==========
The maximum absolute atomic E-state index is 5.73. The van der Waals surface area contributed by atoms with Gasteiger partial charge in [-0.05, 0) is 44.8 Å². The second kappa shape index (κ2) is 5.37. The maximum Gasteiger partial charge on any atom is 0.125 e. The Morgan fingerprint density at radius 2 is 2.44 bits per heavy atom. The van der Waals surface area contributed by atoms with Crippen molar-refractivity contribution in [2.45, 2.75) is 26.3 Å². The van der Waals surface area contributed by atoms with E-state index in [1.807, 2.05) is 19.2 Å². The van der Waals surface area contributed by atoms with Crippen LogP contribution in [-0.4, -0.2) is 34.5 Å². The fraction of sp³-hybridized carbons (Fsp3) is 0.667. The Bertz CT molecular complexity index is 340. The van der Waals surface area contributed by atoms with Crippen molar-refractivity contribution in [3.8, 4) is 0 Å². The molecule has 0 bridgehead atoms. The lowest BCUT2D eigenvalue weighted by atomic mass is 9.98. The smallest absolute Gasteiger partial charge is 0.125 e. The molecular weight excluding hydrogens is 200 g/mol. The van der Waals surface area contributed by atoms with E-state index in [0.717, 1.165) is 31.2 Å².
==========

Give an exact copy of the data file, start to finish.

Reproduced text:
The maximum absolute atomic E-state index is 5.73. The van der Waals surface area contributed by atoms with Gasteiger partial charge in [-0.05, 0) is 44.8 Å². The second kappa shape index (κ2) is 5.37. The maximum Gasteiger partial charge on any atom is 0.125 e. The Morgan fingerprint density at radius 2 is 2.44 bits per heavy atom. The van der Waals surface area contributed by atoms with Crippen molar-refractivity contribution in [2.45, 2.75) is 26.3 Å². The van der Waals surface area contributed by atoms with E-state index in [1.807, 2.05) is 19.2 Å². The van der Waals surface area contributed by atoms with Crippen LogP contribution in [-0.4, -0.2) is 34.5 Å². The fraction of sp³-hybridized carbons (Fsp3) is 0.667. The Bertz CT molecular complexity index is 340. The van der Waals surface area contributed by atoms with Crippen molar-refractivity contribution in [3.8, 4) is 0 Å². The molecule has 0 bridgehead atoms. The lowest BCUT2D eigenvalue weighted by atomic mass is 9.98. The smallest absolute Gasteiger partial charge is 0.125 e. The molecular weight excluding hydrogens is 200 g/mol. The van der Waals surface area contributed by atoms with E-state index in [0.717, 1.165) is 31.2 Å².